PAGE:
I didn't know where to actually post this, so here it goes:
Report from a Dramatists Guild meeting held in Chicago at Victory Gardens Theatre.
It was a very good evening that lasted an hour and a half, hosted by Doug Post who is the Midwest Chicago rep for The DGA. He is, as always, most excellent in his questions and in managing the discussion. We in Chicago are grateful to have him.
It was attended by about 70 people of all age groups. I think having it on the night of the NCAA basketball finals kept more younger people from attending. I, myself was torn! There usually are many more people in their 20’s. But there were students from the MFA program at Northwestern, several faculty from Universities. Some people in their 70’s and a good mix of every age in between.
Names are withheld to protect the innocent.
Three Literary Managers and two Artistic Director were on the panel. The topic was the commitment to producing new plays and musicals.
It was agreed musicals are tough as they cost so much to produce. Nuff said. Not that they are against them and all have done them, however. As one panelist said, “They cost more, but they also can be a great source of revenue.”
Well, as we have discussed on the Forum, much of their interest is going toward MFA graduates and programs. This was confirmed as true. Some theatres are directly involved with MFA programs.
One theatre has ended their Synopsis/10 page writing sample query format. They have dropped them altogether. They took a look at how many plays were produced through this format over 15 years of submissions and found the answer was ZERO. That is correct: ZERO. So they dropped it.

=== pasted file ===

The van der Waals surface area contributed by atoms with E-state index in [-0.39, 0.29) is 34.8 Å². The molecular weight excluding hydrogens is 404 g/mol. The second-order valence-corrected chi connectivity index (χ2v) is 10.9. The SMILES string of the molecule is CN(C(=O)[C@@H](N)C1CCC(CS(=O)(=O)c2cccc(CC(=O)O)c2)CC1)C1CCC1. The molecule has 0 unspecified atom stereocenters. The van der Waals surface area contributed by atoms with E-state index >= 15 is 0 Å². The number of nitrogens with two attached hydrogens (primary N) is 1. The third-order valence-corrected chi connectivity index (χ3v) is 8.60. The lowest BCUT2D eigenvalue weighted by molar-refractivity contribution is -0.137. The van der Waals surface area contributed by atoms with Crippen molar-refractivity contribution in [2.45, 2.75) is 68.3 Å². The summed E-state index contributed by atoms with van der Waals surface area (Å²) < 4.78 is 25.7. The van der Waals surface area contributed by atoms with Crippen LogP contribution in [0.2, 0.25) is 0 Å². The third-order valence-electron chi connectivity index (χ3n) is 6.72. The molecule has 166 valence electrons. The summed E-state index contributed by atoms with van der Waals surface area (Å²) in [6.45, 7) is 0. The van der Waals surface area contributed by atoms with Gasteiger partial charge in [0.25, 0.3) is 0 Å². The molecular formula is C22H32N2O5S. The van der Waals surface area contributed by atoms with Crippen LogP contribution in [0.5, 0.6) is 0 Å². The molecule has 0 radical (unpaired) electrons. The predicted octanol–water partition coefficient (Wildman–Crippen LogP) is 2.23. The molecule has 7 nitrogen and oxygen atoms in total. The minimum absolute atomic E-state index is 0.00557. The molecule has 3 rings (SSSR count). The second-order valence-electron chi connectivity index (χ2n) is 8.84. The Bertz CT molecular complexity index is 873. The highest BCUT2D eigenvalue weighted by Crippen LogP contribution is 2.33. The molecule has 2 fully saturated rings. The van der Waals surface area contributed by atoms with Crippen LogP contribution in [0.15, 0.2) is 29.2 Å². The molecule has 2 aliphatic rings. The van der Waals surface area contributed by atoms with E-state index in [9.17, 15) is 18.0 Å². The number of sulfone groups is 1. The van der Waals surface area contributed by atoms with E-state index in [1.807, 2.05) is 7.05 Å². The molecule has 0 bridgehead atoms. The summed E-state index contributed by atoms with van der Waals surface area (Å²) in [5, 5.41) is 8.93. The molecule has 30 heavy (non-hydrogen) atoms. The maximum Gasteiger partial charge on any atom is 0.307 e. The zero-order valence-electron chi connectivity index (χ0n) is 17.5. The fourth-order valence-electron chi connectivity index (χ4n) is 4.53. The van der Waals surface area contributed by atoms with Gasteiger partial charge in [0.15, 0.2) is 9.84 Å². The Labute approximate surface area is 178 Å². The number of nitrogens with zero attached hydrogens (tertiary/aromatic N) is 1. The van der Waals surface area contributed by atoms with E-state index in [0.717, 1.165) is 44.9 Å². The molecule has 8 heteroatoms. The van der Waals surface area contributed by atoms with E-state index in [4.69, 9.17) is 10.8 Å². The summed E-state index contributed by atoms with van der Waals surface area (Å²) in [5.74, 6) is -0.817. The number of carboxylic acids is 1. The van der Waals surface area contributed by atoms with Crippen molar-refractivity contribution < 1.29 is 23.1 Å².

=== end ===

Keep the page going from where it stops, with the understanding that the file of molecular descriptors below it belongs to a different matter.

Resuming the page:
Another doesn’t have a Literary Manager, just the Artistic Director. He said the chances of his reading a new play that was submitted “over the transom” was “None.” It just isn’t going to happen.” Knowing that theatre and how it works, I can understand it. It is more interested in Classical plays and 2nd productions or plays done elsewhere. As talented as he is, he most likely should not have been on the panel because of his particular theatre’s lack of needs for new work. But he was informative.
It was suggested to look on each theatre's website and srtictly adhere to their submission standards.
What was ironic to me, however, one of them said, “Academics don’t make good writers.” The panel and some of the audience sort of shared a smirky little laugh, but I said to myself, “Then why are you all relying on and engaging MFA programs?”
But all this said, playwrights, don’t lose hope! They genuinely are looking for new plays.
They attend Festivals. They do make a point of attending play productions and readings at smaller theatres. They refer plays to theatres who they think might be interested in them, even if they themselves are not. And I can assure you, they are committed to it to a person, even if the system itself is not to anyone's liking.
They reason is that the selection process at events like readings and Festivals has already winnowed out the selection process for them. They also talk to people who attend festivals that they do not not attend, and look for recommendations. As mentioned: referrals.
Some have a reading series they themselves sponsor.
Agent submitted scripts get moved to the top, especially from a “reminder call” from the agent.
Turnaround times for theatres who do take submissions are sometimes 6 months to a year. Some are less. (We already knew that.) To get to a full production if chosen could be 3 years. All genuinely wish they had more staff, but the dollars do not allow it.
One very nice writer in her seventies and very vibrant said, “I have been writing plays for 35 years. At may age, waiting 3 years for a production, my heirs would be the ones to see it or make money off it.” She mentioned she is going to Melbourne, Australia where a theatre is going to produce her play. One artistic director said, “I’ll tell you what, send me one of your plays.” So, that was sweet.